The adoption of DVB-T2 technology means that we must ban the importation and sale of the old technology (DVB-T1). It will affect many people but it is the right thing to do,” Rugunda told Uganda’s Daily Monitor last year. Last July, Kenya, also announced a ban on the importation of the analogue broadcast technology.
In both countries, StarTimes has been accused of flouting the ban on further importation and sale of DVB-T decoders. According to the Uganda Consumers’ Protection Awareness Association (UCPAA), a non-profit consumer rights association, “investigations carried out by the UCPAA in the market and the ongoing advertising subsequent to the announcements indicate that StarTimes continues to sell and distribute DVB-T technology at knockdown prices despite the fact that these STB (Set-Top Boxes) are to be phased out in the near future and will be unable to receive television signals once the UCC sets up its DTT infrastructure, which will support DVB T2 but not DVB T.”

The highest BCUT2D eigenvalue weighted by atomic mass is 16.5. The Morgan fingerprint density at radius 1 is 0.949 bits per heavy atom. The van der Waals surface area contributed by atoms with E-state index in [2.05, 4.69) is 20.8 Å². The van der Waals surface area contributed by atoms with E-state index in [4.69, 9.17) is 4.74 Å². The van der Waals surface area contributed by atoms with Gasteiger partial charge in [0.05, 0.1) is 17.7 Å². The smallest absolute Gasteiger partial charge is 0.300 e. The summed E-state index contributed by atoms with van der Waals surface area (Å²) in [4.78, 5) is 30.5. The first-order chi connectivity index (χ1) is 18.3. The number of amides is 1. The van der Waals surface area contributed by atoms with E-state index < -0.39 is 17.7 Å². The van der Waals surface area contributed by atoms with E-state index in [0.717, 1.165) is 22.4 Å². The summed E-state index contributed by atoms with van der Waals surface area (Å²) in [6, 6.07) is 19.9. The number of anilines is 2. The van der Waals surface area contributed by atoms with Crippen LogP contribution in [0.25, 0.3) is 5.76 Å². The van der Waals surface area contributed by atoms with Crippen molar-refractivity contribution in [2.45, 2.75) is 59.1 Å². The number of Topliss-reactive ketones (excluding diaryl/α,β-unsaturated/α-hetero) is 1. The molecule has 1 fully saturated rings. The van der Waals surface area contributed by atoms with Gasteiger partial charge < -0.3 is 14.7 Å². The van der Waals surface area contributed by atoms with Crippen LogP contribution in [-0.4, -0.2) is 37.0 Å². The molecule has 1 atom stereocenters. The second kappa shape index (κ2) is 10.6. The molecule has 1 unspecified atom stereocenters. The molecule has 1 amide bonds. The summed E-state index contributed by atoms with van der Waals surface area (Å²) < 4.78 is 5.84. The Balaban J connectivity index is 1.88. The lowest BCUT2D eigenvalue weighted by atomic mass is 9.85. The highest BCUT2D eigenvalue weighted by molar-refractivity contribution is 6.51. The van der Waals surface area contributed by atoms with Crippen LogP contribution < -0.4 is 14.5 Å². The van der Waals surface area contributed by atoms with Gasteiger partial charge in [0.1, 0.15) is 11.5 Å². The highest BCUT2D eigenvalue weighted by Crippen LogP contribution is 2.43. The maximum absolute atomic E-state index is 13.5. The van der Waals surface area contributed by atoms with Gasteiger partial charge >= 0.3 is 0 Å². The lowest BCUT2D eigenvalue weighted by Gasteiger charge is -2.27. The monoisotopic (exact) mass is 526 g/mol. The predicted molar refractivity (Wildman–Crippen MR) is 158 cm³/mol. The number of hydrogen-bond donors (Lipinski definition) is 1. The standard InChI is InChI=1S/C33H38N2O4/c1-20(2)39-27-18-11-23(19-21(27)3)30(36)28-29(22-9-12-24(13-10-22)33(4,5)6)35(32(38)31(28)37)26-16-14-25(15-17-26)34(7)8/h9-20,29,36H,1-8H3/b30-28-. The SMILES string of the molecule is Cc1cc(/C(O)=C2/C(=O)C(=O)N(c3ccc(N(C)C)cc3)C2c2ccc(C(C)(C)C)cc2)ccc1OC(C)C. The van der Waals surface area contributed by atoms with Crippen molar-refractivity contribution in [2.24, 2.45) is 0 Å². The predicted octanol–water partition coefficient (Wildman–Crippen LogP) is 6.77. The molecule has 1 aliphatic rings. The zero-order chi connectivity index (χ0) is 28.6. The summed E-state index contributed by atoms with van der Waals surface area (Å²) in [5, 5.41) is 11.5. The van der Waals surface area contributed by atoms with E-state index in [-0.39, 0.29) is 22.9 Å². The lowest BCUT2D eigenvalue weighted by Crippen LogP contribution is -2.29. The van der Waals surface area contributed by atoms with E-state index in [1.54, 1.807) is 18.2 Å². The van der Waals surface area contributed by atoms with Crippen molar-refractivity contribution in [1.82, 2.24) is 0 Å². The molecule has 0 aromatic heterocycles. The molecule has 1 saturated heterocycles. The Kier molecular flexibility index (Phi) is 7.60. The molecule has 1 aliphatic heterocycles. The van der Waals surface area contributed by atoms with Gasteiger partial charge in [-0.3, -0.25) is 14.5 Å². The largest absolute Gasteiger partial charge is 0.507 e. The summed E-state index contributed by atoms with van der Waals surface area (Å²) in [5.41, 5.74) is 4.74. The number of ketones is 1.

As far back as 2008, Nigeria, according to Engr. Yomi Bolarinwa, NBC Director-General, had committed to the DVB-T2 technology. Yet, when StarTimes kicked off in the country in 2010, it treated the commitment with indifference by selling T-1 decoders.
But why, despite the country’s commitment to T-2 since 2008, did the regulator allow StarTimes to sell first generation decoders to Nigerians? Within the industry, there are suspicions, not exactly implausible, that the regulator has been cowed by the might of NTAStarTV Network.
Naturally, this reinforced the belief that StarTimes dumped decoders rejected elsewhere on Nigerians.
But that is not the only reason why the StarTimes/NTA alliance could be injurious to Nigeria and Nigerians.